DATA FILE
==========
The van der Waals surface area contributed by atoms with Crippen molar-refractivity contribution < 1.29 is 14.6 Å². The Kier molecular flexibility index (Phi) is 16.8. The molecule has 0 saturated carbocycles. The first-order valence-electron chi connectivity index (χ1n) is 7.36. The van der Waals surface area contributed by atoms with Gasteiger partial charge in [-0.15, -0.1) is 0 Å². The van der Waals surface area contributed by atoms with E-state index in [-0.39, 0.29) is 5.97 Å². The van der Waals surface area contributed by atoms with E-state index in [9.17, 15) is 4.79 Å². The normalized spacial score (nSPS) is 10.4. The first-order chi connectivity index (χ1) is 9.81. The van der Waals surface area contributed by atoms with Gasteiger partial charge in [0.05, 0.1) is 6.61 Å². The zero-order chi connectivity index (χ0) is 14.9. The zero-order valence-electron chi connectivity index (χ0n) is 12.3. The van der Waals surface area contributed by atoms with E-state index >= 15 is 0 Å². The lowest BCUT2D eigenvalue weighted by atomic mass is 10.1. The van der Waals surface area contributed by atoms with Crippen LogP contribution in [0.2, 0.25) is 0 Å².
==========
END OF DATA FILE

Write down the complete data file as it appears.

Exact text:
The van der Waals surface area contributed by atoms with Crippen molar-refractivity contribution < 1.29 is 14.6 Å². The Kier molecular flexibility index (Phi) is 16.8. The molecule has 0 saturated carbocycles. The first-order valence-electron chi connectivity index (χ1n) is 7.36. The van der Waals surface area contributed by atoms with Gasteiger partial charge in [-0.15, -0.1) is 0 Å². The van der Waals surface area contributed by atoms with E-state index in [-0.39, 0.29) is 5.97 Å². The van der Waals surface area contributed by atoms with E-state index in [9.17, 15) is 4.79 Å². The normalized spacial score (nSPS) is 10.4. The first-order chi connectivity index (χ1) is 9.81. The van der Waals surface area contributed by atoms with Gasteiger partial charge in [0.05, 0.1) is 6.61 Å². The zero-order chi connectivity index (χ0) is 14.9. The zero-order valence-electron chi connectivity index (χ0n) is 12.3. The van der Waals surface area contributed by atoms with E-state index >= 15 is 0 Å². The lowest BCUT2D eigenvalue weighted by atomic mass is 10.1. The van der Waals surface area contributed by atoms with Crippen LogP contribution in [0.2, 0.25) is 0 Å².